What can the Poetic and Prose Eddas, the Icelandic sagas, and skaldic poetry tell us about the most important god in the Norse pantheon, Odin? Tonight, I devote an entire episode to Odin’s many masks: as poet and shaman, as god of death and war, and as the perfect embodiment of the world as the Norse knew it, filled with brutality and betrayal. The episode is divided into three sections:
- (about 5:37) On Odin and poetry; a reading of the most famous stanzas from the Havamal, and the story of Odin’s theft of the Mead of Poetry
- (about 58:07) On Odin and warfare, death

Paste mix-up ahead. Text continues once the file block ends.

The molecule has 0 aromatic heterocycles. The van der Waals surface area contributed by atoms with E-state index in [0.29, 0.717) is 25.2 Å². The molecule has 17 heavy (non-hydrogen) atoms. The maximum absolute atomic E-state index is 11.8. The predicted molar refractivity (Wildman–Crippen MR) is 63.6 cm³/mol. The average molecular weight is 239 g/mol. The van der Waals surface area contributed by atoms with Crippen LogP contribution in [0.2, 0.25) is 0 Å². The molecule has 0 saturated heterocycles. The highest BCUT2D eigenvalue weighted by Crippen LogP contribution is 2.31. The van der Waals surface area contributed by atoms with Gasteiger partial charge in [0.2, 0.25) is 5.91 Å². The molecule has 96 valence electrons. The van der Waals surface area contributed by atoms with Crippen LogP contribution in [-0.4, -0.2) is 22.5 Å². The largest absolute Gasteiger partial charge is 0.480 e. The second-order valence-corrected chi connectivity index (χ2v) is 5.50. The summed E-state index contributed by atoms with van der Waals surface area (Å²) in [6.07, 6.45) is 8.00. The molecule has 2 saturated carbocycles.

- (about 1:22:06) What archeology and classical and medieval historian can tell us about Odin
The nonfiction books I rely on for most of this episode are E. O. G. Turville-Petre’s Myth and Religion of the North: The Religion of Ancient Scandinavia, Rudolf Simek’s Dictionary of Northern Mythology, and John Lindow’s Norse Mythology: A Guide to the Gods, Heroes, Rituals & Beliefs. The translations I read from are: Andy Orchard’s translation of the Poetic Edda; Anthony Faulkes’s and Jesse Byock’s translations of the Prose Edda; Lee M. Hollander’s translation of the Heimskringla.
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